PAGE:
The U.S. Department of Education’s Office of Career, Technical, and Adult Education (OCTAE) is providing the public with an opportunity to
kvetch and complain —I mean, submit comments and recommendations—regarding the implementation of the new Workforce Innovation and Opportunity Act (WIOA), signed by President Obama in July. Specifically, the new version of the Adult Education and Family Literacy Act (AEFLA) in Title II.
According to OCTAE, “your input can help us identify issues and concerns that we need to address in order to fulfill the expectations of WIOA, particularly as we develop draft regulations for public comment.” They’ve listed a few specific issues they are interested in hearing about, but you can comment on anything you like. In fact, I usually think it’s best not to necessarily let OCTAE be the one to frame the discussion about their activities.
It is a pretty good list, though:
- In issuing definitions of performance indicators under Section 116, what should be considered in regulation or guidance when applying these indicators to adult education participants? How can the use of “measurable skill gain” best support services to low-skilled and limited English proficient individuals?
- WIOA emphasizes the importance of connecting job seekers and workers with the needs of employers and the regional economy. States will be required to report on their effectiveness in serving employers. What factors should OCTAE consider when defining how adult education and literacy programs may effectively serve employers?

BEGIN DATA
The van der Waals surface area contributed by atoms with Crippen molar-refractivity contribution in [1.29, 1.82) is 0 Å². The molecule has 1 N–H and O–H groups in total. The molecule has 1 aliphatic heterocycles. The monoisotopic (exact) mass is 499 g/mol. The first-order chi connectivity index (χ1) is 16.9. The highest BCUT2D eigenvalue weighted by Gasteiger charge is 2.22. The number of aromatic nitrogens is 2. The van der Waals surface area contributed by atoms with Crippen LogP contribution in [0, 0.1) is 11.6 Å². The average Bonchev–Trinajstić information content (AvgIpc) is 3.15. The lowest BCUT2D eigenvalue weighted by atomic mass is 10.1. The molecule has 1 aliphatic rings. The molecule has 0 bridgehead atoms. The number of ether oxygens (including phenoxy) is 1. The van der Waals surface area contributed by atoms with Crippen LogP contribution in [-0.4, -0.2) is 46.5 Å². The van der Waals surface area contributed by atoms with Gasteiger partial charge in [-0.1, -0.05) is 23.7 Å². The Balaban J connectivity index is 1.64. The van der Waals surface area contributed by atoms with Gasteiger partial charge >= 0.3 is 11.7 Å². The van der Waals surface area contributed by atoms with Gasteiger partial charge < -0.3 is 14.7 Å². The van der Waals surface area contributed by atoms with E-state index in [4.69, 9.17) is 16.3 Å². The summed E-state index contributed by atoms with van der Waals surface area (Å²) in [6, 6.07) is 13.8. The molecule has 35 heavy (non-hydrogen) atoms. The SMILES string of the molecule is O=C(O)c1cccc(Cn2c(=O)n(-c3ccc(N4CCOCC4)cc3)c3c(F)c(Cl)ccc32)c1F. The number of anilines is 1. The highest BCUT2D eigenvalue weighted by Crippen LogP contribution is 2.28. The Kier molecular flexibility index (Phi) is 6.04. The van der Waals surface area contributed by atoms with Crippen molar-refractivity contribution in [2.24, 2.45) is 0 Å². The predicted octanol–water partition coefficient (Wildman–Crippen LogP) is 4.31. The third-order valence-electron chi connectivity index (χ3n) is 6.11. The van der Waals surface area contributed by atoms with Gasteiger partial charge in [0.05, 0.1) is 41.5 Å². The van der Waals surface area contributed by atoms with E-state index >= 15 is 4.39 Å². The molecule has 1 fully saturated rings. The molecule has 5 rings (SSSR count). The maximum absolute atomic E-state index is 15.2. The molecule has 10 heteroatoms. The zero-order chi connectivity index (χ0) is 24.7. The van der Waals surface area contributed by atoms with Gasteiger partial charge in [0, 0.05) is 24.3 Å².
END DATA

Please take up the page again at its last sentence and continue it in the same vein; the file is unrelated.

- WIOA requires states to implement adult education content standards that are aligned to their standards under Title I of the Elementary and Secondary Education Act of 1965. What are the timeline and implementation issues that should be considered in supporting this requirement?
- AEFLA adds new activities to adult education and literacy services, including integrated education and training and workforce preparation. What should be considered in regulation or guidance on these new activities?
Someone representing local programs asked me earlier today if I thought it was worth their while to submit comments now, or to wait to respond to the draft regulations. I think it’s definitely worth submitting comments now. Comments on the draft regulations will also be important, but just like with legislation, it’s best to let drafters know what your biggest questions/concerns are *before* anything is drafted. It’s been my experience that the further you are along a bureaucratic process, the harder it is to change things. Once drafted, whatever is in those regulations will likely set the parameters of the discussion/debate more narrowly—it may be harder, for example, to add something that’s missing at that stage.
Another way to think of it is this: if folks at the local level don’t submit comments, then we are all relying on the comments submitted by the big national policy shops—who surely will be weighing in heavily on this. While I’m not suggesting that they won’t necessarily submit good recommendations, those groups typically don’t have to worry about actually implementing any of their proposals. It’s the folks on the ground who are going to have to live with the policies and regulations that are produced. So I’d strongly encourage local folks to get into the discussion early and often.
Not a ton of time though: comments are due by Friday, August 29th – roughly between the time almost everyone is on vacation and when they come back.
Again, here is the link to the invitation:
UPDATE 8/13/14 2:30pm: Added the due date. Made title shorter.